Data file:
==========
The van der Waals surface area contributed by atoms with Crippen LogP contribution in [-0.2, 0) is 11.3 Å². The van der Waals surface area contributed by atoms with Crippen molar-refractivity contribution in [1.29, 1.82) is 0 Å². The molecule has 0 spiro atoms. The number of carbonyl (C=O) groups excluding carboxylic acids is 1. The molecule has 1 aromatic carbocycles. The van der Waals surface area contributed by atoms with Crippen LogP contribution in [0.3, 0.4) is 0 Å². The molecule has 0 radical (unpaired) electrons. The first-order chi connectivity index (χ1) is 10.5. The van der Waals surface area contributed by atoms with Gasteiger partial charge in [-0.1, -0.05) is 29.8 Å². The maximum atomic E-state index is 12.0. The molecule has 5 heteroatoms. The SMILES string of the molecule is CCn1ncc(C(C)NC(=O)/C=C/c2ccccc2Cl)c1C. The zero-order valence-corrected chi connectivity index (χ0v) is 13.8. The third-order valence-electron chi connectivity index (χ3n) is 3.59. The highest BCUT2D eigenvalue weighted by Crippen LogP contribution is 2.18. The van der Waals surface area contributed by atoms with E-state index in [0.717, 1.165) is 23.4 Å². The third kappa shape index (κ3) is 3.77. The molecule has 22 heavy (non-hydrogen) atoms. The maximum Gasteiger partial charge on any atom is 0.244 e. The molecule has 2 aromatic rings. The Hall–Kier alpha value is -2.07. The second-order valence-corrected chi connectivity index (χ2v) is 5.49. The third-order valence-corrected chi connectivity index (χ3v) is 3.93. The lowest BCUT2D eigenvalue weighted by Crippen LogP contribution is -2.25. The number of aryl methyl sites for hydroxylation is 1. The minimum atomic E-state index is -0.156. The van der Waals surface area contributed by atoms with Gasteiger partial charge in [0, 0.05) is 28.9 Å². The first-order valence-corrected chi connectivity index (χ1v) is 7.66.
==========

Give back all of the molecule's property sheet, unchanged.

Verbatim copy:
The van der Waals surface area contributed by atoms with Crippen LogP contribution in [-0.2, 0) is 11.3 Å². The van der Waals surface area contributed by atoms with Crippen molar-refractivity contribution in [1.29, 1.82) is 0 Å². The molecule has 0 spiro atoms. The number of carbonyl (C=O) groups excluding carboxylic acids is 1. The molecule has 1 aromatic carbocycles. The van der Waals surface area contributed by atoms with Crippen LogP contribution in [0.3, 0.4) is 0 Å². The molecule has 0 radical (unpaired) electrons. The first-order chi connectivity index (χ1) is 10.5. The van der Waals surface area contributed by atoms with Gasteiger partial charge in [-0.1, -0.05) is 29.8 Å². The maximum atomic E-state index is 12.0. The molecule has 5 heteroatoms. The SMILES string of the molecule is CCn1ncc(C(C)NC(=O)/C=C/c2ccccc2Cl)c1C. The zero-order valence-corrected chi connectivity index (χ0v) is 13.8. The third-order valence-electron chi connectivity index (χ3n) is 3.59. The highest BCUT2D eigenvalue weighted by Crippen LogP contribution is 2.18. The van der Waals surface area contributed by atoms with E-state index in [0.717, 1.165) is 23.4 Å². The third kappa shape index (κ3) is 3.77. The molecule has 22 heavy (non-hydrogen) atoms. The maximum Gasteiger partial charge on any atom is 0.244 e. The molecule has 2 aromatic rings. The Hall–Kier alpha value is -2.07. The second-order valence-corrected chi connectivity index (χ2v) is 5.49. The third-order valence-corrected chi connectivity index (χ3v) is 3.93. The lowest BCUT2D eigenvalue weighted by Crippen LogP contribution is -2.25. The number of aryl methyl sites for hydroxylation is 1. The minimum atomic E-state index is -0.156. The van der Waals surface area contributed by atoms with Gasteiger partial charge in [0, 0.05) is 28.9 Å². The first-order valence-corrected chi connectivity index (χ1v) is 7.66.